eaves the franking privileges of the Sena
ors and Rtepresenstatives on all letters atid
ackages not exceeding two ounces in
weight, the samie as it nmowt is, antd they are
also allowed to receive letteris amtI packa
;cs during the session as welt as for thirty
ays before and after the same. The
tosttmaster is too keep atn account of the
car;;e on all moat ter that goes through the
nail free, which is to be refunded from the
ontingent fund, or from the Treasury.
N,-wspapers. pam phlets, books, and pe
iodicals, can be sent out of the mtail, over
he tmail routes, by publishers, agents, or
thers, ulithout hindrance from the depat
Private expresses, to perform regular
trips on mail routtes, and transport tmaila.
ile tmat ter, are expressly prohibited uder
a penalty of one hundred and fifty dollars
lir each ol1fence. Stage coaches, steam
boats, railryad cars, packet boats. &c.,
i'ith their ownmers, managers, servants,
ret's, &c., performitig regular trips on
post routes, are prohibited fronm carrying
letters or oilier mailable matter, excepting
ne wspapers, pamphlets. or magazines, on
less they relate to the cargo or somne part
of it. or to the articles conveyed in the
stage coach, car. or other vehicle, under a
penalty of one hundred dollars for eachi
offeuce, to be paid by the owner, andi ffty
dollars by t he ca ptaiti, driver, or other per
son in charge, not being an ower in whole
or in part.
Seven hundred and fifty thotusand dot
ars is appropr'itted from the Treasury in
be applied to the Department, in case of
any diefieiency in its income caused by the
general reduction of post1age tuade by this
The remnaindler of the bill provides for
the carrying out of the provisions above
mentioned, and is ntot therelore of anty im
portance to the general treader.
Efeicts.of Abolition.-A bill nf some im
portance, says the Annapolis Hleraltd, re
laing to the free blacks and mulatmoes of
Maryland, has .ecome the law of the land.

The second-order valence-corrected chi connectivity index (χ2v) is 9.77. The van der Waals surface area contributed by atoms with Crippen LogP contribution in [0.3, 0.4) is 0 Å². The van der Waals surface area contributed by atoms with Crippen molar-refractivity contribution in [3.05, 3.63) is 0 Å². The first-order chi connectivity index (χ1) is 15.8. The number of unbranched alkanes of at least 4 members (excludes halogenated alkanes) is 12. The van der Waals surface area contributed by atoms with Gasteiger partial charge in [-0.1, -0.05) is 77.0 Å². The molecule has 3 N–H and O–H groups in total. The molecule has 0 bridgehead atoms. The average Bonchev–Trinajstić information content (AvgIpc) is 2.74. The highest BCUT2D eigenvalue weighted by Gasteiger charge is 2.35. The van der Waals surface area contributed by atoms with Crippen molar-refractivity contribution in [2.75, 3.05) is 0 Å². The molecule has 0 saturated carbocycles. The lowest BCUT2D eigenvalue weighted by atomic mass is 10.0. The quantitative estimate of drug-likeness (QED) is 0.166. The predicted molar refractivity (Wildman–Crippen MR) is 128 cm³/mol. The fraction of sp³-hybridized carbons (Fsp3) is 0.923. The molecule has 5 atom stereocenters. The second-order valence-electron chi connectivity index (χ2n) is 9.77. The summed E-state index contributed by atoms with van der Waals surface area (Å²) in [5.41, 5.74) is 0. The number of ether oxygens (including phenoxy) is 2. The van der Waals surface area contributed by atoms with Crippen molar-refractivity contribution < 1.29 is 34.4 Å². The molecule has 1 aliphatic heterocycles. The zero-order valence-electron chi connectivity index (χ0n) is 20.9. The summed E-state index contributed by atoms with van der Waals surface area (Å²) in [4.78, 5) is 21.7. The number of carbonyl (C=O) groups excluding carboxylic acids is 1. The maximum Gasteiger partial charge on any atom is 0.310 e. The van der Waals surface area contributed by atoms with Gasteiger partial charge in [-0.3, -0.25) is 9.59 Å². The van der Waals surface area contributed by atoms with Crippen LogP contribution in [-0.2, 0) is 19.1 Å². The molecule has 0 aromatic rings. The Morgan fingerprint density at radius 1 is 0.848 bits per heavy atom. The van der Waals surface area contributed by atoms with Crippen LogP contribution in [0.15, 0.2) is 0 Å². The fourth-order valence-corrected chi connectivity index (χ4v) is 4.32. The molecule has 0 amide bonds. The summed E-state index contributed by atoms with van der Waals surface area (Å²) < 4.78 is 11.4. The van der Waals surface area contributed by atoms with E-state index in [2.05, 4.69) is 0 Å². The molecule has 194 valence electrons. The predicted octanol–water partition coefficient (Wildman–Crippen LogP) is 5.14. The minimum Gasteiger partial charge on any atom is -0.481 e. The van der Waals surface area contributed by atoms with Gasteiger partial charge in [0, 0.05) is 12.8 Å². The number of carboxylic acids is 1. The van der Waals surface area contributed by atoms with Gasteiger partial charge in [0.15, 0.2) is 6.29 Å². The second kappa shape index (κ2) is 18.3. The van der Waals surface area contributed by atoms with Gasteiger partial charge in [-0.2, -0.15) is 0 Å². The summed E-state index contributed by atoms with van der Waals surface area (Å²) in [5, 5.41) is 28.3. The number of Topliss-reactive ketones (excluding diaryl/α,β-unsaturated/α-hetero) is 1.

By an act of 1831. they wvere allowed to
leave the State for an unlimited period and
return again, upon fitittg with the clerk of
the coutnty of 1.errsdnce a certificate
stating the reasons of their departure, and
their intention to return. The clause of the
bill, making this provisio~n. was stricken
out, whereby, underno circumstances, will
they be allowed to return to the State, after
having absented themselves for 30 days.
What is true of M~aryland in this regard,
may' be said of almost all the Souithern
Slaveholding States, and the Ablitionists
may felicitate themselves, in having ac
complished thus much, in. their fanadcal
zeal for the "amelioration of the Slaves."
Nowhere at the South was such a law in
existance until the agitation- of abolition,
and most of tlie States, at first, reluctantly
yielded to its passage, but were eventually
forced. in self preservation, to adopt simi
lar laws. Maryland has been among the
last to give in.her adhesion, and she has
been forced into it by a fanaticism as reck
less and desperate as it was disorganizing
and dishonest.-Augusta Chronicle.
THE TWO COMETS.
iIGH SHOAL OBSERVATORY,
Philada., lan. 26, 1845.
To Joseph- R. Chandler, Esq.-Dear
Sir.-This being. the first clear evening
since the announcement of the new comet,
seen in the -Gulf of Mexico, Professor
Kendall atd his assi.tatits succeeded in
observing it, together with the second Mlau.
vais-comet, the latter f which was found
in the place given in Prof. Perry's Ephe
The new comet reported by several anns
iers of vessels recently arrived from the
Guif o Alexico, and by Mr. W. 1:. Clark,
an intelligent gentlennt of St. Mary's
Georgia, was readily seen in a position a
few degrees south of the constellation of
the Whale. It is visible to the naked eye
as a dim white cloud, with a faint tail ex.
tending in a~ direction from the comet op
posite that of the sun. Its brightness is
about that of a star of the fifth tngnitude.
InI the equatorial, no trace of a nucleous is
to be found; but the head appears as a ne
bulosity condensed in the rentre.
This singtilr comet affordsanother ex
ample of the peculiarity noticed by Olhers
in January. 1824. respecting the comet of
December, 1823. It has two tails, visible
in the comet searcher, the ordinary tail
extends about five degrees in the direction
frorm the comet opposito that of- the sun.
The extraordinar3, tnil is iticlited about
twentty degree0 to the south of the line
from the comet towards the son, and ex
trends about .me degree, beiing narrower
and eller defined; resembling rays stream
ing outwards towards the sun. The new
chiet's places on the II th and 26th of the
imtottth, at 20 minutes past 7, P. Al., are
r follows :
R. A. Dec.
Jan 11 3-18 min. 0' bouth 4S min. 0' By
Jan 26 22 11 31- 54 II.
aily increase itn Right Ascension 2 n. 17'
1)aily motion in Declinaiion north 1 m. 4'
These two visitors from the southern
kies, are at present about 25 degrees
nyart ; but their apparent path.s intersect
vach other at forty four and one-halt'de
Vrees of right ascension, and tweny-one
and one-tenth degrees of'sout ldeclination.